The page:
The news has been abuzz with discussions and speculations about the presence of Iranian sleeper cells in the United States, with reports appearing on various social media platforms like YouTube and Facebook. Mainstream media has also raised concerns about these sleeper cells potentially entering the country through porous borders. However, there’s evidence to suggest that Iran has been involved in a long-term strategy not only in the U.S. but worldwide.
The recent attack on Israel underscores Iran’s ability, along with its proxies like Hamas and Hezbollah, to plan and execute actions discreetly and with surprise. A reference to “Unit 910” pertains to the Islamic Jihad Organization (IJO), which serves as the intelligence and planning arm for Hezbollah’s terrorist activities.
For those unfamiliar with Hezbollah, it’s a significant proxy of Iran in the Middle East. The Iranian revolution of 1979 marked a pivotal moment, as it shifted Iran’s zealotry and its revolutionary ideology toward spreading its influence among Shiite communities in the region. Lebanon became a partner of choice for Iran due to the grievances of the Shiite population and the post-conflict environment following battles between Israel and Lebanon, as well as the Lebanese civil war. Iran provided substantial support, both financially and militarily, to the newly formed Hezbollah, which aligned with an ideology rooted in Shiite Islam, anti-Israeli sentiment, and anti-Western rhetoric.
Fast-forwarding to 2009, a U.S. citizen, Ali Kourani, was naturalized, and a subsequent U.S. Justice Department report revealed that he traveled to Guangzhou, China, to establish connections for acquiring ammonium nitrate, a common component in explosives. Notably, Kourani’s intentions were to obtain this chemical not from typical fertilizer suppliers but from sources in China. He then provided intelligence to Hezbollah concerning law enforcement in New York City and the security at New York airports. When captured by the FBI, Kourani confessed to being part of a “sleeper cell” and detailed that certain scenarios would trigger their actions, such as a conflict between the United States and Iran or specific actions targeting Hezbollah, Nasrallah, or Iranian interests.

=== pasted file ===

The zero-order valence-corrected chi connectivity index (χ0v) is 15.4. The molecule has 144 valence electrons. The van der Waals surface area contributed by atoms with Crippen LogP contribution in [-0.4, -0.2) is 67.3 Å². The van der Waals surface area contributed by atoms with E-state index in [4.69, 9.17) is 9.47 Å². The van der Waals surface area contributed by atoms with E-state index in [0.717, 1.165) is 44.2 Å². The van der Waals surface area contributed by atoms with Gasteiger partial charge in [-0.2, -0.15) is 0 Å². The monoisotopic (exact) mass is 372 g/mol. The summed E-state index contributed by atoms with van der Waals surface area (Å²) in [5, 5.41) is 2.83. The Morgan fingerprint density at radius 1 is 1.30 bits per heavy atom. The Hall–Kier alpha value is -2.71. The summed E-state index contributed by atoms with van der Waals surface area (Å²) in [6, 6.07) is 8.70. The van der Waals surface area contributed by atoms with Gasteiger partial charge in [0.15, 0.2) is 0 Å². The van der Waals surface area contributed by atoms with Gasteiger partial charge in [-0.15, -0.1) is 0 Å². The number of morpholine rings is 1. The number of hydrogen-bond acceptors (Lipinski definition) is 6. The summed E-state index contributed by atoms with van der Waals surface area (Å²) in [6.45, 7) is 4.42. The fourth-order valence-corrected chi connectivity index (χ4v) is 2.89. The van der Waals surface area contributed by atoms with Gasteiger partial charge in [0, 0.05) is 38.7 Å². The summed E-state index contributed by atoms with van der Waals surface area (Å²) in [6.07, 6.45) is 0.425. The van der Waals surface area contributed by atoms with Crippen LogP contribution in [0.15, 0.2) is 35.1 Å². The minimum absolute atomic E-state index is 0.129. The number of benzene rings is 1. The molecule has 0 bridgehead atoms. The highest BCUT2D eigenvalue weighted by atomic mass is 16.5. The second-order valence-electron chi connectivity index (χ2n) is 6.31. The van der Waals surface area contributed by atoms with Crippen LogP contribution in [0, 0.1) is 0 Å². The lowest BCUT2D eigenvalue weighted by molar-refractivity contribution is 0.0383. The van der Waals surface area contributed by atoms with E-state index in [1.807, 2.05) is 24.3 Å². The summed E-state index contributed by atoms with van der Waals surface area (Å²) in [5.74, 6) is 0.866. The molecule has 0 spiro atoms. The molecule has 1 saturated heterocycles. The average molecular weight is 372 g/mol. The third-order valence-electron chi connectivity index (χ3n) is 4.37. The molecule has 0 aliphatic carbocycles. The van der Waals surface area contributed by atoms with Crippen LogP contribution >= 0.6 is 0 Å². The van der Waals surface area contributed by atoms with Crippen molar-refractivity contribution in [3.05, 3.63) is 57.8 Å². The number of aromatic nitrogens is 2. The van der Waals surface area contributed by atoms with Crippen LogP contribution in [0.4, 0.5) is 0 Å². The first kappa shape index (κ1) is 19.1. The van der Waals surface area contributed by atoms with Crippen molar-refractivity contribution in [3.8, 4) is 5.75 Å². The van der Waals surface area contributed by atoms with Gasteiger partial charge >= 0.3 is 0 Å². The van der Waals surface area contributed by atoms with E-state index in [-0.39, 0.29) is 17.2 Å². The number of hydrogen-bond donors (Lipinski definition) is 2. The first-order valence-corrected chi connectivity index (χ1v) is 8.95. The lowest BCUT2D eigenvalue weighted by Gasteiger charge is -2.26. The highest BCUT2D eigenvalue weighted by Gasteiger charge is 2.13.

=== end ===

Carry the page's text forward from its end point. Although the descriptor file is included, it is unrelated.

Here is an excerpt from the Combat Terrorism Center, WestPoint (FEBRUARY 2022, VOLUME 15, ISSUE 2)
“Kourani went on to describe himself to the FBI as being part of a ‘sleeper cell,’ and explained, ‘There would be certain scenarios that would require action or conduct by those who belonged to the cell.’ Kourani said that in the event that the United States and Iran went to war, the U.S. sleeper cell would expect to be called upon to act. And if the United States were to take certain unnamed actions targeting Hezbollah, Nasrallah himself, or Iranian interests, Kourani added, ‘in those scenarios the sleeper cell would also be triggered into action.’”
What’s important is that Kourani openly discusses he is part of a sleeper cell in the United States.
The media has since reported on the possibility of sleeper cells activating in the United States. Similar concerns have emerged in the past, including after the assassination of Qassam Soleimani, a high-ranking Iranian General, in 2020. Despite indications that sleeper cells exist, they remain dormant, waiting for a triggering event.